“The work to restore our forest and protect our watershed doesn’t stop,” Denver Water watershed scientist Christina Burri said. “We have to be able to work together using all different stakeholders, all different resources to make a bigger landscape-scale impact.”
In spite of early struggles and disagreements, the Upper South Platte Partnership pressed on to meet its funding commitments and acre targets while trying to maintain that landscape-scale perspective. The group also had a collection of landowners awaiting technical assistance, which was a deliverable from AFF’s outreach campaign. “We knew we had to start getting work done on the ground, and as far as our collaboration, it was going to be learn as you go,” Stephens said.
Initially, the group got bogged down in the details. “We’re getting past that and saying that the work that everybody is completing is right in the grand scheme of things, as long as we’re working towards meeting the goal of the overall partnership,” Beckman said. “It’s working really well now. I feel we’re at a turning point to achieving those goals.”
“Now, the partnership is sort of coming into an equilibrium,” Feinstein said, “and the ability for people to be focused and develop good projects and figure out what the appropriate treatment and appropriate source of funding is, I think all of those things are falling into place.”
A measure of that improving collaboration is the Oehlmann Park Project outside Conifer, Colo., where the group is planning treatments, on both (non-federal) public and private land, where everyone’s expertise and funding sources can be fully utilized. The inclusion of non-federal public lands, such as Denver Mountain Parks and Jefferson County Open Space, has been another step in USPP’s ‘all hands, all lands’ approach. Local fire protection districts, who are critical to USPP’s success within these mountain communities, are also at the table.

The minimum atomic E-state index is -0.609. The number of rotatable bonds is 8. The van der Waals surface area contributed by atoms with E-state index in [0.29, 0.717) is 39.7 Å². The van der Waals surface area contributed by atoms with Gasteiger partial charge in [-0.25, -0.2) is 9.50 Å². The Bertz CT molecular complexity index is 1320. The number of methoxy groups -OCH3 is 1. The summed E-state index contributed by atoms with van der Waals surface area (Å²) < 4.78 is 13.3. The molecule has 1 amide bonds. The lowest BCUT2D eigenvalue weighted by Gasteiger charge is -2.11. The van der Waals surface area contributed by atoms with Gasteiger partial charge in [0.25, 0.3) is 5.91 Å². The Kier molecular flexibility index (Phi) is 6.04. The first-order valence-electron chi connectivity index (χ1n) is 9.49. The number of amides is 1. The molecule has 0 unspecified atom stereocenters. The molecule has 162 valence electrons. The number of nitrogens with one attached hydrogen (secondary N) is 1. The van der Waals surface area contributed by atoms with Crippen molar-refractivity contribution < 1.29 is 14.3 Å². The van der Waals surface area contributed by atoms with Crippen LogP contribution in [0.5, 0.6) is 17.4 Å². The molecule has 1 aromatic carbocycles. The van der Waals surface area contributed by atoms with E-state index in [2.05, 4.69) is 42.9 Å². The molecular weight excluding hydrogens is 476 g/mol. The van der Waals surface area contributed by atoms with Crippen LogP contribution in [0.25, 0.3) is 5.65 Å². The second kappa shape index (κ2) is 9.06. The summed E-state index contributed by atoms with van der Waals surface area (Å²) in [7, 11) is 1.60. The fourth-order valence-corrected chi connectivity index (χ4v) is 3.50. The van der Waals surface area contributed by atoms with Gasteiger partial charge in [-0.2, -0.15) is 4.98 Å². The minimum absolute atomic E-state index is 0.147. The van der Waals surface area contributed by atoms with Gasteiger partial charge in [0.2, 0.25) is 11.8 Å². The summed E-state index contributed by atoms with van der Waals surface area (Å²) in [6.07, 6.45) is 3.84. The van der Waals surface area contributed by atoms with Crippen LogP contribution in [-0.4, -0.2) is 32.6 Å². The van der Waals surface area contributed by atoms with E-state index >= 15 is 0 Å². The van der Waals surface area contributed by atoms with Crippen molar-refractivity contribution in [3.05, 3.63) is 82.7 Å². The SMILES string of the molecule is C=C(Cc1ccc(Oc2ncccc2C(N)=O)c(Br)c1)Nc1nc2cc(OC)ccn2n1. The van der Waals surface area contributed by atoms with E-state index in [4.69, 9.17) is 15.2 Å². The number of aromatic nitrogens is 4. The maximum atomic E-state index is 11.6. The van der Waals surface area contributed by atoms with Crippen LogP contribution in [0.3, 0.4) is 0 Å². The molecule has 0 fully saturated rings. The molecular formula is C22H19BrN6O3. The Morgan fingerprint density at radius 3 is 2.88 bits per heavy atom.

Results related to the partnership’s efforts at wildfire mitigation and restoration accomplishments have not yet been measured as it relates to high-intensity wildfires, but more identifiable short-term outcomes in wildlife habitat and native species diversity are being seen. The Colorado Forest Restoration Institute has been an integral part of the science delivery and project-level monitoring so that USPP can understand the outcomes of their treatments.
To date, about 800 acres have been treated and more landowners are noticing the effects and wanting to participate. USPP foresters have more interested landowners than they can handle right now, and much of that is due to the neighborhood effect. For example, a Jefferson Conservation District 60-acre, single-landowner project in 2015 has now grown to over 200 acres and includes 13 additional landowners. This project continues to expand and will eventually merge with projects Colorado State Forest Service and other partners are working on.
In addition to the rugged, steep terrain and fragmented ownership, where typical properties range in size from one to 100 acres, partners also have challenges with what to do with the logs once they’re in a pile. Because Colorado Front Range forests are dry and rocky, growing conditions are not favorable for producing a robust and valuable timber supply, and therefore, local timber industry is limited.
“Operational costs for loggers far exceed any value in the material they harvest, most of which is small diameter with limited merchantability,” Stephens said. “In many parts of the country, loggers will purchase logs from a landowner, but out here, it’s just the opposite – landowners have to come up with $1,500 to $3,000 per acre for a logger to cut and remove the wood. This is where the USPP comes in, trying to provide grants and incentives.” Wood-based bioenergy would greatly improve local utilization options, Stephens said, but Denver air quality and low natural gas prices currently pose challenges to those options.
Perseverance in the face of relentless challenge, both in the conference room and on the ground, seem to be the theme of the partnership. “It was not without some struggle,” Feinstein said, “but if that struggle had not taken place, I don’t think you would have seen the quality of projects. It would’ve been the status quo, there wouldn’t have been a standard associated with it.
“It goes back to we’re not just counting acres, we’re making acres count,” he said.